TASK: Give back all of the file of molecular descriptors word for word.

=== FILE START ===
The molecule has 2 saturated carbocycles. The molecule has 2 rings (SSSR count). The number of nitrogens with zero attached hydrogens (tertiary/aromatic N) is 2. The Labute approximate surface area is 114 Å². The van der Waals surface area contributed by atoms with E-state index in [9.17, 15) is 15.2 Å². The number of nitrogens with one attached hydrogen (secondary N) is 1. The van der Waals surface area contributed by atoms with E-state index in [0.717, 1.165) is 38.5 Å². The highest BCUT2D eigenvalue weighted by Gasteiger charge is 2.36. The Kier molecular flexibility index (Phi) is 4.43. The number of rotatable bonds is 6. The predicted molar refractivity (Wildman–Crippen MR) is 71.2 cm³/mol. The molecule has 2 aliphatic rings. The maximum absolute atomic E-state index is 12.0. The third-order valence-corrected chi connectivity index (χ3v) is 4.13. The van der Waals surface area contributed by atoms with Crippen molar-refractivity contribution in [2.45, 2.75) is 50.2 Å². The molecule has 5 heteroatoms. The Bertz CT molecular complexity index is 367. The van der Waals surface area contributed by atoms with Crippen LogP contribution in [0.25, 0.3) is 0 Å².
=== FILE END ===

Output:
The molecule has 2 saturated carbocycles. The molecule has 2 rings (SSSR count). The number of nitrogens with zero attached hydrogens (tertiary/aromatic N) is 2. The Labute approximate surface area is 114 Å². The van der Waals surface area contributed by atoms with E-state index in [9.17, 15) is 15.2 Å². The number of nitrogens with one attached hydrogen (secondary N) is 1. The van der Waals surface area contributed by atoms with E-state index in [0.717, 1.165) is 38.5 Å². The highest BCUT2D eigenvalue weighted by Gasteiger charge is 2.36. The Kier molecular flexibility index (Phi) is 4.43. The number of rotatable bonds is 6. The predicted molar refractivity (Wildman–Crippen MR) is 71.2 cm³/mol. The molecule has 2 aliphatic rings. The maximum absolute atomic E-state index is 12.0. The third-order valence-corrected chi connectivity index (χ3v) is 4.13. The van der Waals surface area contributed by atoms with Crippen molar-refractivity contribution in [2.45, 2.75) is 50.2 Å². The molecule has 5 heteroatoms. The Bertz CT molecular complexity index is 367. The van der Waals surface area contributed by atoms with Crippen LogP contribution in [0.25, 0.3) is 0 Å².